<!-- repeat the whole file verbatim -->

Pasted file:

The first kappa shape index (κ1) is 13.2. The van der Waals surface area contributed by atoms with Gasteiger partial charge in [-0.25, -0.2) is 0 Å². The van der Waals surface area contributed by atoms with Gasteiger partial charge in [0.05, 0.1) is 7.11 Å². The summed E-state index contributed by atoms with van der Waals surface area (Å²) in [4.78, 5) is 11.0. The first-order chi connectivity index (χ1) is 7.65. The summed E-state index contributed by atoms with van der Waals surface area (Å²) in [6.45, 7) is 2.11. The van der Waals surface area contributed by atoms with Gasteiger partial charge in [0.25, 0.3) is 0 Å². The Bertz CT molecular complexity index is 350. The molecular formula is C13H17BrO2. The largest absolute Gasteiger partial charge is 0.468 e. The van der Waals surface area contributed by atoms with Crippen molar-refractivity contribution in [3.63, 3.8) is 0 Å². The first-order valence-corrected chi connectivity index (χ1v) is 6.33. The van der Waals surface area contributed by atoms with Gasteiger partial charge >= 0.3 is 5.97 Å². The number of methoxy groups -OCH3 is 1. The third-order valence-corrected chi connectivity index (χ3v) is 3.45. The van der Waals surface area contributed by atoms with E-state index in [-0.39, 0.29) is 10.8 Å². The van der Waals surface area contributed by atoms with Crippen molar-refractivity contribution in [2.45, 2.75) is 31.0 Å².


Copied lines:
The first kappa shape index (κ1) is 13.2. The van der Waals surface area contributed by atoms with Gasteiger partial charge in [-0.25, -0.2) is 0 Å². The van der Waals surface area contributed by atoms with Gasteiger partial charge in [0.05, 0.1) is 7.11 Å². The summed E-state index contributed by atoms with van der Waals surface area (Å²) in [4.78, 5) is 11.0. The first-order chi connectivity index (χ1) is 7.65. The summed E-state index contributed by atoms with van der Waals surface area (Å²) in [6.45, 7) is 2.11. The van der Waals surface area contributed by atoms with Gasteiger partial charge in [0.25, 0.3) is 0 Å². The Bertz CT molecular complexity index is 350. The molecular formula is C13H17BrO2. The largest absolute Gasteiger partial charge is 0.468 e. The van der Waals surface area contributed by atoms with Crippen molar-refractivity contribution in [3.63, 3.8) is 0 Å². The first-order valence-corrected chi connectivity index (χ1v) is 6.33. The van der Waals surface area contributed by atoms with Gasteiger partial charge >= 0.3 is 5.97 Å². The number of methoxy groups -OCH3 is 1. The third-order valence-corrected chi connectivity index (χ3v) is 3.45. The van der Waals surface area contributed by atoms with E-state index in [-0.39, 0.29) is 10.8 Å². The van der Waals surface area contributed by atoms with Crippen molar-refractivity contribution in [2.45, 2.75) is 31.0 Å².